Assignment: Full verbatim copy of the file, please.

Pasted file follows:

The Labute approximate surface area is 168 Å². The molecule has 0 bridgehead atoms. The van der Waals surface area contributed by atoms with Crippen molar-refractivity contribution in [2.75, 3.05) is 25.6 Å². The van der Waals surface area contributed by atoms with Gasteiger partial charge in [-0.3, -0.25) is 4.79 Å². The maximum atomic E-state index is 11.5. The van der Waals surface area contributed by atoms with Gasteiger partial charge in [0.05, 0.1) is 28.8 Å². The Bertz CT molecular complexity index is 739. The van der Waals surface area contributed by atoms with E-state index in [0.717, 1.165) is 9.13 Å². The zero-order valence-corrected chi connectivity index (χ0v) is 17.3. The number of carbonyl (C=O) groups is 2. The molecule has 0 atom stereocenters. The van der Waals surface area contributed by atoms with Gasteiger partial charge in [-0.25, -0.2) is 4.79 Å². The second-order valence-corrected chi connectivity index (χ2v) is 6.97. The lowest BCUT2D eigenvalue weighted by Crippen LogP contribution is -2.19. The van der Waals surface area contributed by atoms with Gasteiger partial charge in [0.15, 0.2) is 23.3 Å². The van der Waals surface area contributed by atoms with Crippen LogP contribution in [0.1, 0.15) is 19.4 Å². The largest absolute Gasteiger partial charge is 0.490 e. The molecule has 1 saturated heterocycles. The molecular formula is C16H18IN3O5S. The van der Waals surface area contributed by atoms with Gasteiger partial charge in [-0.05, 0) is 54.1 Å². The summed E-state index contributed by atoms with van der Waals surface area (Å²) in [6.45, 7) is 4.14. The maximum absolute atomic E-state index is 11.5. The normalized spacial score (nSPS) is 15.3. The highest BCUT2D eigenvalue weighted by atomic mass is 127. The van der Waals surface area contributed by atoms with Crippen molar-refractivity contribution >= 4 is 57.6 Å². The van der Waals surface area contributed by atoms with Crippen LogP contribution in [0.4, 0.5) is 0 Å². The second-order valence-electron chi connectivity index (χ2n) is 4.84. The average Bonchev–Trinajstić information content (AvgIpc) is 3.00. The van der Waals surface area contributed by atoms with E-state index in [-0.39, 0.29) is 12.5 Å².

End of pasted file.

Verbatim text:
The Labute approximate surface area is 168 Å². The molecule has 0 bridgehead atoms. The van der Waals surface area contributed by atoms with Crippen molar-refractivity contribution in [2.75, 3.05) is 25.6 Å². The van der Waals surface area contributed by atoms with Gasteiger partial charge in [-0.3, -0.25) is 4.79 Å². The maximum atomic E-state index is 11.5. The van der Waals surface area contributed by atoms with Gasteiger partial charge in [0.05, 0.1) is 28.8 Å². The Bertz CT molecular complexity index is 739. The van der Waals surface area contributed by atoms with E-state index in [0.717, 1.165) is 9.13 Å². The zero-order valence-corrected chi connectivity index (χ0v) is 17.3. The number of carbonyl (C=O) groups is 2. The molecule has 0 atom stereocenters. The van der Waals surface area contributed by atoms with Gasteiger partial charge in [-0.25, -0.2) is 4.79 Å². The second-order valence-corrected chi connectivity index (χ2v) is 6.97. The lowest BCUT2D eigenvalue weighted by Crippen LogP contribution is -2.19. The van der Waals surface area contributed by atoms with Gasteiger partial charge in [0.15, 0.2) is 23.3 Å². The van der Waals surface area contributed by atoms with Crippen LogP contribution in [0.1, 0.15) is 19.4 Å². The largest absolute Gasteiger partial charge is 0.490 e. The molecule has 1 saturated heterocycles. The molecular formula is C16H18IN3O5S. The van der Waals surface area contributed by atoms with Gasteiger partial charge in [-0.05, 0) is 54.1 Å². The summed E-state index contributed by atoms with van der Waals surface area (Å²) in [6.45, 7) is 4.14. The maximum absolute atomic E-state index is 11.5. The normalized spacial score (nSPS) is 15.3. The highest BCUT2D eigenvalue weighted by atomic mass is 127. The van der Waals surface area contributed by atoms with Crippen molar-refractivity contribution >= 4 is 57.6 Å². The van der Waals surface area contributed by atoms with Crippen LogP contribution in [0.4, 0.5) is 0 Å². The second-order valence-electron chi connectivity index (χ2n) is 4.84. The average Bonchev–Trinajstić information content (AvgIpc) is 3.00. The van der Waals surface area contributed by atoms with E-state index in [-0.39, 0.29) is 12.5 Å².